J.J. Manford’s new show at Harper’s at East Hampton, one of the first galleries to open in a now-vibrant scene at the Hamptons, is a group of new paintings depicting interiors, for which he is known, as well as radiant views of the outdoors, as framed by man-made structures.
“Threshold Painting,” a seven-foot vertical canvas, draws us in — or out — to a landscape seen from within a room, encased by French doors and small windows filled with rich orange sunset light. A stoic cat establishes the foreground and looks out at the psychedelic scene. Perhaps the animal is a stand-in for the human figure, conspicuously absent from all the paintings, or an allusion to an alternate mode of perception. Bay Area painter Joan Brown‘s creature cameos, with their surreal humor, also come to mind.
The contrast between the highly detailed potted houseplants and the fantastical, atmospheric countryside is striking, recalling elements of Milton Avery — but with higher chroma and more bravado — and Mark Rothko’s “Multiform” paintings from the late 1940s. The perspective beckons us to cross the titular threshold and enter a zone where things are less tangible and known. Except for a patterned rug, the recreations of paintings and objets d’art that pepper the other works are absent, implying the possibility of transcendence through material renunciation.
Mr. Manford has developed a unique, eye-catching technique that manages to incorporate elements of divisionism and op art while largely eschewing the paintbrush. Coarsely textured burlap is initially covered with colored gradients of Flashe, a matte vinyl paint. The knotty, raised surface allows the artist to then scumble bars of oil paint atop, creating a dialogue between the two layers and an opportunity for optical mixtures of hues and shimmering efects.
In “Warhol’s Hamptons House with McCoy Snoopy Cookie Jar,” a kind of contextual hall-of-mirrors is created. The viewer, here in a Hamptons gallery, looks into a painting of the Hamptons home of Andy Warhol, an artist who blurred the lines between commerce and culture.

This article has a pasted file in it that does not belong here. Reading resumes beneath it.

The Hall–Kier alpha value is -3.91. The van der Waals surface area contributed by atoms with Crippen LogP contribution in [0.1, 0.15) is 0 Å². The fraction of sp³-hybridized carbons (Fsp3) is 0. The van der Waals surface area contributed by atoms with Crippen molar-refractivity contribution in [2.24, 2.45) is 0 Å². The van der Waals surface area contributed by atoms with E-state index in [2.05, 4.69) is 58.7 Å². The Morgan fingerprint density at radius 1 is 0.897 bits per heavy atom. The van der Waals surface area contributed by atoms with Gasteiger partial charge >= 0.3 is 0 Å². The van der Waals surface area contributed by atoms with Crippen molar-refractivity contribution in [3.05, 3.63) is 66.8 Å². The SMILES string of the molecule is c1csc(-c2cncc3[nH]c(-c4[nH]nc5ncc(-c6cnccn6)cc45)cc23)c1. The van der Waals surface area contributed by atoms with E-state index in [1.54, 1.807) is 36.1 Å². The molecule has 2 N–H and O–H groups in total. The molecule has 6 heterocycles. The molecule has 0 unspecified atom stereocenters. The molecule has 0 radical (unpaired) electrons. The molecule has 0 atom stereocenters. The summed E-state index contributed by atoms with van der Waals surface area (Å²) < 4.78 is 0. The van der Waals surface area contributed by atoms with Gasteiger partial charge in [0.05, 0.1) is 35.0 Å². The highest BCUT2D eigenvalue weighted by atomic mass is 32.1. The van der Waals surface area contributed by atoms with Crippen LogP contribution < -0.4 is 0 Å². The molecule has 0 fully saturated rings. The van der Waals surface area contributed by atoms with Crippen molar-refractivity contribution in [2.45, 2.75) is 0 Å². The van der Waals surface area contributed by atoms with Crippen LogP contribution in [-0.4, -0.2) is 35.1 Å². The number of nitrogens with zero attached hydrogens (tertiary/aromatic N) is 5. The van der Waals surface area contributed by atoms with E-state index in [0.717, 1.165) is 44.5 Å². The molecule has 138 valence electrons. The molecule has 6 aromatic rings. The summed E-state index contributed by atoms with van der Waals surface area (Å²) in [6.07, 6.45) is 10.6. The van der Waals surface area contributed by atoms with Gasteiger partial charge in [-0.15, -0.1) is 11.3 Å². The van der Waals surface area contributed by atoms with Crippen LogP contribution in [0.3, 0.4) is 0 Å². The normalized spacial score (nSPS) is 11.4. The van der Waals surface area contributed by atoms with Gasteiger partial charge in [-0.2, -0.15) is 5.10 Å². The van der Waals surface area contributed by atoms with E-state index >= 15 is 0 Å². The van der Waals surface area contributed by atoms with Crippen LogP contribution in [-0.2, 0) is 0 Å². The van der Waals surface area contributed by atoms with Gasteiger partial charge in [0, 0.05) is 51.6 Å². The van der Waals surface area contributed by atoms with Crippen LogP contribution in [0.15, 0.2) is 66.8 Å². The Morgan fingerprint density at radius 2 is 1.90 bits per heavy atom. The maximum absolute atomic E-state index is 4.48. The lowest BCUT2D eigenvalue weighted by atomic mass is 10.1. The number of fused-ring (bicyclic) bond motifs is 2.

We witness the art and objects he valued, both real and imagined. His living quarters illustrate not the opulence of his collectors — a type of space seen elsewhere in the show — nor the radical nature of his art, but rather an understated and cozy Americana aesthetic. A cherished outsized Snoopy cookie jar stands as an analogy to the collecting of paintings, suggesting its absurdity, while a sleek oce telephone in the foreground reminds us that business never goes on holiday.
Throughout the exhibition, it’s tempting to make comparisons to Henri Matisse, who famously said that painting should be like a comfortable armchair, providing relaxation and serenity. To him, the function of art was to create an escape from the horrors of the outside world, but Mr. Manford, with all the sensual pleasure his works induce, rejects escapism time and again by collapsing the illusion and reminding the viewer of the very thing they are looking at — art.
In the second gallery, Eliot Greenwald crosses the threshold and fully immerses the viewer into a world of wild imagery. By his own account a self-taught artist, his work has an almost relentlessly inventive quality. Each imaginary tree is painted with a different technique, sometimes wet-into-wet, alternately even and flat, with a wide range of calligraphic marks. Unconventional combinations of color are used throughout, yet still describe specific lighting conditions, even creating trompe-l’œil effects while the organically shaped canvases are custom-built by hand.
“Mahindra,” a large two-panel painting, shows the artist’s familiar “Night Car” motif pushed to a new level of abstraction. Like the lone lamppost covered in vines at the end of C.S. Lewis’s “The Lion, The Witch, and the Wardrobe,” the car stands as a vestige of a previous reality, subsumed by a new one, barely recognizable as the thing it once was. Conversely, the car in “Scarlet Tanager” has headlamps that spew curved flames, harshly illuminating the nearby vegetation, like an invader in a foreign land. In all the paintings, twin crescent moons, painted in a range of alien hues, shine on a rich variety of intricately textured, Seussical forms.
Horror vacui, from the Latin for “fear of empty space,” is used in art criticism to describe a tendency of certain makers to fill every area of a picture with detail or decoration. Visionary artists Martín Ramírez and Adolph Wölfi employed this method to forge idiosyncratic lexicons of mark-making. It is in this tradition, as well as that of surrealist artists such as Max Ernst, who also pursued the unknown through unconventional techniques, that Mr. Greenwald resides, consistently finding surprising visual solutions to the problems he sets for himself—Erik Den Breejen